Real and Present Danger: The Underestimated Impact of Carcinogens in the Workplace
- Connie Muncy (AES Corp.)
- Document ID
- American Society of Safety Engineers
- Professional Safety
- Publication Date
- July 2018
- Document Type
- Journal Paper
- 41 - 49
- 2018. American Society of Safety Engineers
- 0 in the last 30 days
- 11 since 2007
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- Workplace cancer statistics from around the world reflect the seriousness of the global workplace cancer situation and reveal which worker groups are at greatest risk.
- This article discusses why workplace cancer prevention has a lower profile than workplace injury and what actions must be taken to elevate the profile of workplace cancer prevention.
- It also discusses important factors that influence workplace cancer cluster investigations.
Worldwide, workplace cancer prevention has a significantly lower profile than workplace injury prevention despite a real and present need to elevate the profile of workplace cancer prevention globally. Many organizations worldwide attest to the high number of annual work-related cancers and cancer deaths, but then say that workplace cancer statistics are underestimated, that the problem is worse than statistics bear out, and that the profile of workplace cancer prevention must be elevated. This apparent consensus begs a few questions. Supported by reputable resources from around the globe, this article explores several questions:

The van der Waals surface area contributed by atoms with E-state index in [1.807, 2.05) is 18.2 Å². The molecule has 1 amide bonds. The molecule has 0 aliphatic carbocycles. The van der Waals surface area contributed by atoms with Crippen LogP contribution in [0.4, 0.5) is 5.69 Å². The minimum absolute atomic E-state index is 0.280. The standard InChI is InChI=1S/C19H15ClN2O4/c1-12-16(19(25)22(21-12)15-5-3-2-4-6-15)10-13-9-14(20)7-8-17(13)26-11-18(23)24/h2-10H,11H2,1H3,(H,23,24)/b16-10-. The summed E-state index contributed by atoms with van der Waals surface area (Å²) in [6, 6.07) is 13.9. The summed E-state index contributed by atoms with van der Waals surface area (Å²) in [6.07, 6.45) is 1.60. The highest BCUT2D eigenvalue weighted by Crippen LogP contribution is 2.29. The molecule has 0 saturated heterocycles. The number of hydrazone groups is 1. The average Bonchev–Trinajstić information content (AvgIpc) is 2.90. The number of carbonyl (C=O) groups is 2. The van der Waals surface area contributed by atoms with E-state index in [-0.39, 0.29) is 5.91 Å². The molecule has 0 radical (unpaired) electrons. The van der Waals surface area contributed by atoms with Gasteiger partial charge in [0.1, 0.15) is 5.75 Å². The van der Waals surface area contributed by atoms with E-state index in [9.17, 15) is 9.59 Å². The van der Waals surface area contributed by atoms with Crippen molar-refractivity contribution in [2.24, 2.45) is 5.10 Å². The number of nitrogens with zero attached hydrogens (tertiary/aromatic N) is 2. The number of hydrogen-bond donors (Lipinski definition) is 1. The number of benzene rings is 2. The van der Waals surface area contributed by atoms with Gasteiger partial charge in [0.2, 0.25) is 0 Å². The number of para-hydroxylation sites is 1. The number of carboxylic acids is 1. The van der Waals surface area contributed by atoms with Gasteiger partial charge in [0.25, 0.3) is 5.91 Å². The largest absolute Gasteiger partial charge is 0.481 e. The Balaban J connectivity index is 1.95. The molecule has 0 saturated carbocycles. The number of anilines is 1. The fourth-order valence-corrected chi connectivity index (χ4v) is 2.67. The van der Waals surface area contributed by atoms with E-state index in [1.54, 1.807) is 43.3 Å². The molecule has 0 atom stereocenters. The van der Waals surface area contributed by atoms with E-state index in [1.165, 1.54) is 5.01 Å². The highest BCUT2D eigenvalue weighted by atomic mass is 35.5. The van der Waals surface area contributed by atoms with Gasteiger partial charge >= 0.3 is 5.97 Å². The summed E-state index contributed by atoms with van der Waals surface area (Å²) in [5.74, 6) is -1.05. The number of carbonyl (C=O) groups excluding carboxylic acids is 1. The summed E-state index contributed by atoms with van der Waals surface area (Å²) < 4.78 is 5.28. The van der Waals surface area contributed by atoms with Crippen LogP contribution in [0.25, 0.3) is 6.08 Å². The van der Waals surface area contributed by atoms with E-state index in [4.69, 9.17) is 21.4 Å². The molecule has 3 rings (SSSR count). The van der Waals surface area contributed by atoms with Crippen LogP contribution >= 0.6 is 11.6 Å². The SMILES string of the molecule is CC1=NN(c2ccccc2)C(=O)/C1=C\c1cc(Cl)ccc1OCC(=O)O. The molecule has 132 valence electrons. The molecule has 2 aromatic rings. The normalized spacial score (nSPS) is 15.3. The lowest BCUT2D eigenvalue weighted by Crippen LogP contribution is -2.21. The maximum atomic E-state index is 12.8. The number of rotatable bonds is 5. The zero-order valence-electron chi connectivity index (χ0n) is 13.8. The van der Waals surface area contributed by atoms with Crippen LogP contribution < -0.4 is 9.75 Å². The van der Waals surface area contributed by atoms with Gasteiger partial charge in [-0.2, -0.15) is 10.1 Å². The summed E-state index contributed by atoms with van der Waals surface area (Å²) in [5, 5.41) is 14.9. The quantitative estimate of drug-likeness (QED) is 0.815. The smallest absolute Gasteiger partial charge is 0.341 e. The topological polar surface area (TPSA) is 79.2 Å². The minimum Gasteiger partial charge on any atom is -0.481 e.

- What is occupational cancer, how prevalent is it and what are its causes?
- Why does cancer prevention have a much lower profile than workplace injury prevention?
- Are current occupational exposure limits (OELs) for carcinogens adequate?
- What are the problems associated with cancer cluster investigations, how reliable are they and what must be done to improve them?
- What must be done to advance the cause of workplace cancer prevention?
- What are some valuable resources available to those who want to help advance the cause of workplace cancer prevention?
What Is Cancer & How Prevalent Is It?
According to the U.S. Department of Health and Human Services’ 14th Report on Carcinogens, cancer affects almost everyone’s life, either directly or indirectly; approximately one out of two men and one out of three women living in the U.S. will develop cancer at some point in his/her lifetime (NTP, 2016). According to American Cancer Society (ACS, 2017a), cancer is the second most common cause of death in the U.S. and accounts for nearly one of every four deaths. World Health Organization (WHO, 2017) estimates that worldwide in 2012 (the most recent data), 14 million new cancer cases and 8.2 million cancer-related deaths occurred, and that the number of new cancer cases is expected to rise by about 70% over the next 20 years.
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